Education experts say distracted parents are not equipping their children with reading and speaking skills and are relying too heavily on teachers.

Teachers are reporting more and more that students are struggling with basic literacy, shares Daily Mail.

Sam Page from Early Childhood Australia said educators were reporting students literacy levels were slipping.

‘We have a nationwide crisis in literacy but also the major concern is this growing equity gap that we have and there is not a lot of faith in the targeted programs to address that,’ Ms Page said.

Australian Literacy and Numeracy Foundation co-founder Mary-Ruth Mendel, said parents needed to start taking more responsibility.

‘Absolutely children are arriving at school less neurologically prepared to learn to become a reader than they have previously,’ Ms Mendel said.

‘Parents and kids need to get off the flat screens and get into rich rewarding narrative with their children so they are sitting in class on the first day of school and thinking ‘I know what is going on’.’

At three-years-old children can usually:
· Understand simple wh-questions, such as ‘what’, ‘where’ and ‘who’
· Understand the concept of same and different
· Follow more complex two pat instructions e.g. give me the teddy and throw the ball
· Say four to five words in a sentence
· Talk about something in the past but may use – ed a lot e.g. ‘he goed there’
At four-years-old children can usually:
· Answer most questions about daily tasks and some about a story they recently heard
· Show an awareness that some words start or finish with the same sounds
· Use words such as ‘and’ ‘but’ because: to make longer sentences
· Ask lots of questions
· Describe recent events such as morning routines

How often do you sit down with your children and read or play card games to help with memory and recognition?

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  • While it’s great to read with kids and give them exposure, our current society is just too damn pushy. So what if a kid can’t read at 5? Each kid is different and it doesn’t matter how many unicorn story books you read them, how many apps or how much cash you lay out, it’s not going to make them more ready or able.

    Let kids go to their own pace. That way things stick and they’ve got a solid foundation (within some reason of course).

    Ad for teachers, when I was growing up, parents doing half the teaching wasn’t a thing. Parents were supplementary. As they should be.

    To ease the pressure we need smaller class sizes, better paid teachers and more of them, ad well as ensuring that teachers have access to proper facilities.


  • Children should be able to speak clearly before they start kindy.
    Some childcare centres and kindergartens assess the children and advise the parents of anything they are behind in. I know one thing we were told was our daughter wouldn’t stick her tongue out for them. Sorry, but that is one thing we don’t encourage and haven’t taught any of our kids to do.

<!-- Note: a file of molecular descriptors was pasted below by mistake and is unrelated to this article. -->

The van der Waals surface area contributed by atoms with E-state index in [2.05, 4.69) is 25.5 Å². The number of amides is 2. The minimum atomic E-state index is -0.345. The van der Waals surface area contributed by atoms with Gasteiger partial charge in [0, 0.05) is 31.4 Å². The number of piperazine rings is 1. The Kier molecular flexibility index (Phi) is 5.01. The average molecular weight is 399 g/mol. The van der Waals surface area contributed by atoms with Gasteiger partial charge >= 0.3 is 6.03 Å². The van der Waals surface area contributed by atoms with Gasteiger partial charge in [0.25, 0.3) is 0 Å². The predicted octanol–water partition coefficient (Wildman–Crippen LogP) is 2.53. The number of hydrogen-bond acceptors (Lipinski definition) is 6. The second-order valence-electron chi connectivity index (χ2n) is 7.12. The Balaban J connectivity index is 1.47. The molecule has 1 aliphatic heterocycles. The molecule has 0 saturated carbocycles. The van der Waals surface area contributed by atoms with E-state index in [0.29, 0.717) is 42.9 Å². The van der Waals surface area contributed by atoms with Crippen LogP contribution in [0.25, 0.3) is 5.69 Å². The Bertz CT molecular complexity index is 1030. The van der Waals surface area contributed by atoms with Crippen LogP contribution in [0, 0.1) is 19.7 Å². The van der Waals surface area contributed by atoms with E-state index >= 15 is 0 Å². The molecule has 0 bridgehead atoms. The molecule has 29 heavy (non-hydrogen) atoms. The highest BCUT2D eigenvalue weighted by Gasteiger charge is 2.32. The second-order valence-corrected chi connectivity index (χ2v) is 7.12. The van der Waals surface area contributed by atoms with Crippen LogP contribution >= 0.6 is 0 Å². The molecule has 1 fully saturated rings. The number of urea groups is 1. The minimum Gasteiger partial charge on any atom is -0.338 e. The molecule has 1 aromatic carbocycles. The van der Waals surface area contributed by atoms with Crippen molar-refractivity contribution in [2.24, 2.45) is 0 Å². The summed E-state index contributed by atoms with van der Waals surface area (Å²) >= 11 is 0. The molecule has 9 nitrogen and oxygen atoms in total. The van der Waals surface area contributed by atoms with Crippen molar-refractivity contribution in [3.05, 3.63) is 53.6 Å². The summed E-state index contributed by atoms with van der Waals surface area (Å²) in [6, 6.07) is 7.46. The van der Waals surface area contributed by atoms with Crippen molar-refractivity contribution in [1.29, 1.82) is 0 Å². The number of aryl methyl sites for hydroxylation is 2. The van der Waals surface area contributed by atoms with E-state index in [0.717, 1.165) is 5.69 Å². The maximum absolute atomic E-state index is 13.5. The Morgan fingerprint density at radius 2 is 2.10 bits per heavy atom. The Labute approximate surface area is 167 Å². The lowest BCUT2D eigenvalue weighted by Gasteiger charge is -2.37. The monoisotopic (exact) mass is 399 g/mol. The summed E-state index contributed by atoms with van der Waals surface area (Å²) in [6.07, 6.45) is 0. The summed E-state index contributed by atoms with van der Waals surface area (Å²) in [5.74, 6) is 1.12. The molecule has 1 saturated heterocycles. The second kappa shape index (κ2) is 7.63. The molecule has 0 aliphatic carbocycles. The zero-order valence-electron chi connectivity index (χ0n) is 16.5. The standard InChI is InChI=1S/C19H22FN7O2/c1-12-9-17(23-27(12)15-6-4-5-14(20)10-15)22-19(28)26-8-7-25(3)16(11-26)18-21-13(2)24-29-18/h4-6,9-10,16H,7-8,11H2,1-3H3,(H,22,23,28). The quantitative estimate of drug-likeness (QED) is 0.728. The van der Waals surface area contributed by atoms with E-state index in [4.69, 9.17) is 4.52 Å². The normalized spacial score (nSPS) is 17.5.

• It’s good to sit with our kids and read. For many years we wrote every day in a journal as well. We have now stopped with that, but it did help greatly with writing, spelling and grammar.
    However more then academic performance, I think it’s so important to teach our kids gratitude, social life skills, compassion, empathy and doing the right thing.


  • I see this in my grand daughter with her parents. My own children were able to read very simple books before attending school. My youngest ones are five and are able to do basic things. It is not up to the teachers to do the basics but for us parents to help give our children that start. They do not have to be like my 2nd oldest be counting to 20 and reading books above his age level. This same one is the father of my grand daughter, I think all this technology is actually harming children as parents rely on it to baby sit children.


  • As a mum of three I agree. We’re so busy now working and then always on our phones we often forget or ignore our kids.


  • I agree. A parent’s influence is so beneficial in a child’s development.


  • I think too. Well done!! :-)
    I used to read a lot to my daughter when she was young (she’s now 15). I actually started when I was pregnant. And then it has been our routine every single night. We spent so many hours at the library, we read a lot together and indeed she still loves reading. And she wants to become a writer. I love seeing kids reading!!


  • We read every single day and have since he was born. I’ve been really worried because he’s still only about 90% with his letters and the only word he could recognise was his name. But in the last couple of weeks something has just clicked and he can read about 10 names and other words now. Kinder starts Wednesday and I think he’s going to be just fine.


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